With another classic war-score to compose after the likes of The Sand Pebbles, The Blue Max and Tora! Tora! Tora, Jerry Goldsmith, fresh from his eerie experimentation for The Planet Of The Apes (also for Schaffner), did something a touch atypical for the subject matter. His music for Patton is quite unlike anything that had been heard before in a large-scale WWII picture. Strident, formal and boldly militaristic on the surface, yet quirky and ironic enough to appeal to the somewhat overblown, self-propagandising character's inner workings, he fashioned a score that revelled in one man's Star Spangled zeal, blinkering the true horrors of war with indomitable pride, swaggering arrogance and all-out aggression. A crazed echoing horn-bleat that is electronically repeated becomes the clarion-call for Patton and, as weird and eerie as it is, it is a perfectly appropriate signature cue for a man whose hunger for glory and victory steps over setbacks, misunderstandings, failures and back-stabbing with as much sure-footedness as he does over fame, triumph and self-idolatry.
“Where yer going, General?”
“To Berlin! I'm going to personally shoot that paper-hanging sonofabitch!”
Fred Koenekamp's superlative cinematography set new standards for scale and composition and really evoked the size and spectacle of the old classics such as Spartacus and Ben Hur. His painstaking travelogues of endless route marches and tank convoys, imposing landscapes overrun with teeming soldiers and ripped-up vehicles are like eye-candy for war-junkies. There is also some surprising carnage on show, too. Battlefields littered with gory bodies, some missing limbs or smothered with blast-blackened wounds, others with knives sticking out of them from when the fighting became hand-to-hand. There's even the classic shot of a German soldier getting crushed by one of his own tanks and enough rent metal to please those with penchant for colourful fireballs. The distressing sight of the displaced victims of war stripping the dead and pilfering whatever they can find from the wreckage of conflict is an indelible image, as well. But there is still much to set the pulse pounding. The now-classic scene of Patton's Tunisian HQ getting strafed by Luftwaffe - at precisely the same moment as the RAF Group Captain proudly informs him that the Germans haven't got a plane in the air - sees the cavalier renegade leap from the window, draw his pearl handled Bulldog semi-automatic and blast away at the Krauts roaring just a few feet overhead. Another spectacular bombardment reduces jeeps and trucks to cinders and blows poor Bill Hickman, as Patton's dutiful driver and messenger, to the great lap-dog kennel in the sky. A chance meeting between a US tank crew and their Nazi counterparts during the night leads to a wild and dangerous skirmish too, the aftermath of which results in Patton breathing the immortal line, “God, I love this,” as he surveys the ghastly littering of the corpse-filled stalemate. Born and bred for war, this guy.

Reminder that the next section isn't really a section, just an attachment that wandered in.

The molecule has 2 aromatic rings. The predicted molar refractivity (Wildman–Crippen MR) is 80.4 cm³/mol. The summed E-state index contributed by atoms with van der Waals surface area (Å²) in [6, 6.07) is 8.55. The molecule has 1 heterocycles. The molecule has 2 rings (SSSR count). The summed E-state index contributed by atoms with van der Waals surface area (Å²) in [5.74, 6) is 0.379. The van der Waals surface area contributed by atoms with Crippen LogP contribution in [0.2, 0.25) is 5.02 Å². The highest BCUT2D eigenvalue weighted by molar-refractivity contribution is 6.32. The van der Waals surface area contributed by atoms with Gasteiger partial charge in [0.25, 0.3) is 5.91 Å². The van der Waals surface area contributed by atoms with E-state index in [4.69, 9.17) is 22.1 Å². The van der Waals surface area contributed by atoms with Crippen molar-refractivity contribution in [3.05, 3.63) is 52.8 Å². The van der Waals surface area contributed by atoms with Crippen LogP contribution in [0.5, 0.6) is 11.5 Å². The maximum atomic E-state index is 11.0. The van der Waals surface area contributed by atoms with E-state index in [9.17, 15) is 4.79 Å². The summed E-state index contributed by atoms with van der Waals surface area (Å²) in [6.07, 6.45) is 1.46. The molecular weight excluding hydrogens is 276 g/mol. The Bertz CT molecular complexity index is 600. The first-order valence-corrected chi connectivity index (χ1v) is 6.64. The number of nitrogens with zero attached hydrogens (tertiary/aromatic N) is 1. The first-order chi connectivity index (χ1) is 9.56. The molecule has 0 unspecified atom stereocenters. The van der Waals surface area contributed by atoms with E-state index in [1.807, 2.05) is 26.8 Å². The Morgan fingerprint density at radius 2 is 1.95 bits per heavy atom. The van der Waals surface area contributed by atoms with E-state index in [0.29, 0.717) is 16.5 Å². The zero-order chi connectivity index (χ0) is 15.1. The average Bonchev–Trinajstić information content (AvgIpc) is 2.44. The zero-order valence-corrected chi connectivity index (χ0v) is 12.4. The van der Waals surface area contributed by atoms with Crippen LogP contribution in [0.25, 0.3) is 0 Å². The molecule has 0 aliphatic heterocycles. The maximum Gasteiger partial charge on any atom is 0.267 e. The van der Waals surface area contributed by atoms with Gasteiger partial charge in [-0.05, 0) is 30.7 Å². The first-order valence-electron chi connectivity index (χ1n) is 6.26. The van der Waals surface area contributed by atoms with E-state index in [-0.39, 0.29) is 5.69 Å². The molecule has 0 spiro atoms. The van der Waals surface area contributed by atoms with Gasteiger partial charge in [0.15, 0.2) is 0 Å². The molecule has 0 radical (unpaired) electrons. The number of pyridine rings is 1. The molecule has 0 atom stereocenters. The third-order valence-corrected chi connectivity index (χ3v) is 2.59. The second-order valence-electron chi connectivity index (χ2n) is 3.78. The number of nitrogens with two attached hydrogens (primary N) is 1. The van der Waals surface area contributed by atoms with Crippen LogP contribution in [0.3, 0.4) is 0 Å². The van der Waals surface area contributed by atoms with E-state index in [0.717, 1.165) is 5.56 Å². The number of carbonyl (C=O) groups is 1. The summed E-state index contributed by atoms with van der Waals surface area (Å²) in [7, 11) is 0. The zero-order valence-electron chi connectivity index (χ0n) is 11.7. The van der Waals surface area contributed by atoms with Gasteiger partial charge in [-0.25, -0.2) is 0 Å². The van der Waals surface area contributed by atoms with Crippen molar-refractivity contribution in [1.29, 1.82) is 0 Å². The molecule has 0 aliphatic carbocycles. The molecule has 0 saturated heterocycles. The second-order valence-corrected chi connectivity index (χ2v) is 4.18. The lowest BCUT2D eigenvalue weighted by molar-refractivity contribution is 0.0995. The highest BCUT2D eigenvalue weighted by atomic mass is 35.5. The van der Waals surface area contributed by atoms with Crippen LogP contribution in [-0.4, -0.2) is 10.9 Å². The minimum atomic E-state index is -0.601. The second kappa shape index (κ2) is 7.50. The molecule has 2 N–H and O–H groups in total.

A catalyst and an anachronism in the genre, Patton is pure cinema written across an impossibly huge screen. Destiny and glory interwoven, the story of this maverick one-man maelstrom is poetic, patriotic and punishing. Despite a certain theatricality in its war-room scheming and on-the-road rhetoric, the film tells a decidedly colossal tale that cannot be over-written or sent-up in simple speech-bubble interludes. Scott opens a window onto the quite terrifying soul of a necessarily heroic megalomaniac and, rightly or wrongly, we cannot help but be borne along by his jingoism. It is a tour de force performance from a man who always gave his all, even though his very style was often akin to a bull in a china shop. Here, though, this style is exactly what is required.
The film would go on to win seven Academy Awards, including Best Actor for Scott, Best Director for Schaffner, Best Screenplay for Coppola and co-writer (and official script-smoother) Edmund H. North and, ultimately, Best Picture. As a kid brought up on war stories - fact and fiction - and movies - both tepid and devastating - Patton was, initially, an endurance test that inevitably bored me almost to tears. With its bum-aching running time, overly verbose style and the trappings of character-study over bodycount, it offered little to a boy weaned on Where Eagles Dare, The Guns Of Navarone and The Longest Day. But, obviously, time tells a different tale and the film now has a special place in my eternal pantheon of cinematic experience. Often cited as being “the thinking man's war film”, Patton, like the man himself, is a glorious trend-bucker and a brazen trailblazer, the like of which it seems can only come along at the cost of millions of lives.
War ... what is it good for?
Well, off the top of my head - I'd have to say movies.